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This is a new one on me: The seven of diamonds is called the "beer card." If you win the 13th trick with it in a contract you make or beat, you win a beer from your partner.

At the ACBL Summer Championships, South indulged in a strange opening bid and became declarer at two spades. (East's silence opposite a 1NT overcall was stranger.) After cashing the king of hearts, West led the nine of diamonds.

South took the king, ruffed a heart, led to the ace of diamonds, ruffed a heart and led a diamond. West threw a club, and East ruffed and led a trump.

South took the ace and led another diamond, ruffing in dummy when West discarded. He ruffed a heart, and West overruffed with his queen and cashed the king. South, in sight of a beer, carefully threw the eight diamonds. West next led the ace and a low club, and South took the king, produced the seven of diamonds at Trick 13 to fulfill the contract, and got to bellow "Beer card!"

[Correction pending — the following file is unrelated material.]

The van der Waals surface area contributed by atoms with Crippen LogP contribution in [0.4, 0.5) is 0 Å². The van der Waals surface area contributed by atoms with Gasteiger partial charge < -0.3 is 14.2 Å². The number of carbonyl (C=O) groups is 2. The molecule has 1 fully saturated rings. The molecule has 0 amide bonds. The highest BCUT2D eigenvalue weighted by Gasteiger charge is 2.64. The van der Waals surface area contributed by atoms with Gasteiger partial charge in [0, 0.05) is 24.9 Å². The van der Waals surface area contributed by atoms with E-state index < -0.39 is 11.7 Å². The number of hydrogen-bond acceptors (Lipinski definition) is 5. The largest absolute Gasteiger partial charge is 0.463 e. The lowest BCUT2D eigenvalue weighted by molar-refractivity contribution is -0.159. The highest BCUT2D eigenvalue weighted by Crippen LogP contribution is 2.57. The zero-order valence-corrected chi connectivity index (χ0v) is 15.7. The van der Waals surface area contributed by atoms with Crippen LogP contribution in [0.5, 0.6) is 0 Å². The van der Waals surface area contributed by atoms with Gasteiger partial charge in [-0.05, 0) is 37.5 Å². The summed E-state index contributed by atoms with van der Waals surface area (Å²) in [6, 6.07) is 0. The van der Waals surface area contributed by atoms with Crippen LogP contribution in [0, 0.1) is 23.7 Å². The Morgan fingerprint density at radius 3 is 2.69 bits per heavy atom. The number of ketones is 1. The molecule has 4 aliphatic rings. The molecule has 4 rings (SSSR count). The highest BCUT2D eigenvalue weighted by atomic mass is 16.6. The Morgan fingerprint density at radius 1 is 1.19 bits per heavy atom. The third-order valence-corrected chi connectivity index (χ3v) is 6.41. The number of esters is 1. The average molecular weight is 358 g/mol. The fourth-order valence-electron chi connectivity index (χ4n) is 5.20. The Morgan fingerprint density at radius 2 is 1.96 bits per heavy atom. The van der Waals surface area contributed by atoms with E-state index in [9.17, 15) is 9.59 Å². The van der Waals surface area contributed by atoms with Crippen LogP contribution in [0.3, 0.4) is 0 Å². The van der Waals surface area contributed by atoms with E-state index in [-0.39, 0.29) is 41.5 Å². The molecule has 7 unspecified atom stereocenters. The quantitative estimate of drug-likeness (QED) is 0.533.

What people will do for a beer!

You hold: 7 6 4 A 8 6 3 2 Q 10 Q 6 5. Your partner opens one diamond, you respond one heart and he bids two clubs. The opponents pass. What do you say?

A: Your partner may have as many as 18 points, and you have three useful honors, hence to pass would be too timid. Bid two diamonds. Since partner suggests five or more diamonds, you'll be at a playable contract if he passes. If he bids again to try for game, you'll be delighted.

North dealer

Neither side vulnerable

J 9 8
10 7 5 4
A K 6
8 4 3
K Q 10
J 9
A J 10 7 2
7 6 4
A 8 6 3 2
Q 10
Q 6 5
A 5 3 2
8 7 5 4 3 2
K 9
PassPass1 (!)1 NT
2 Pass(!)PassPass
Opening lead -- K

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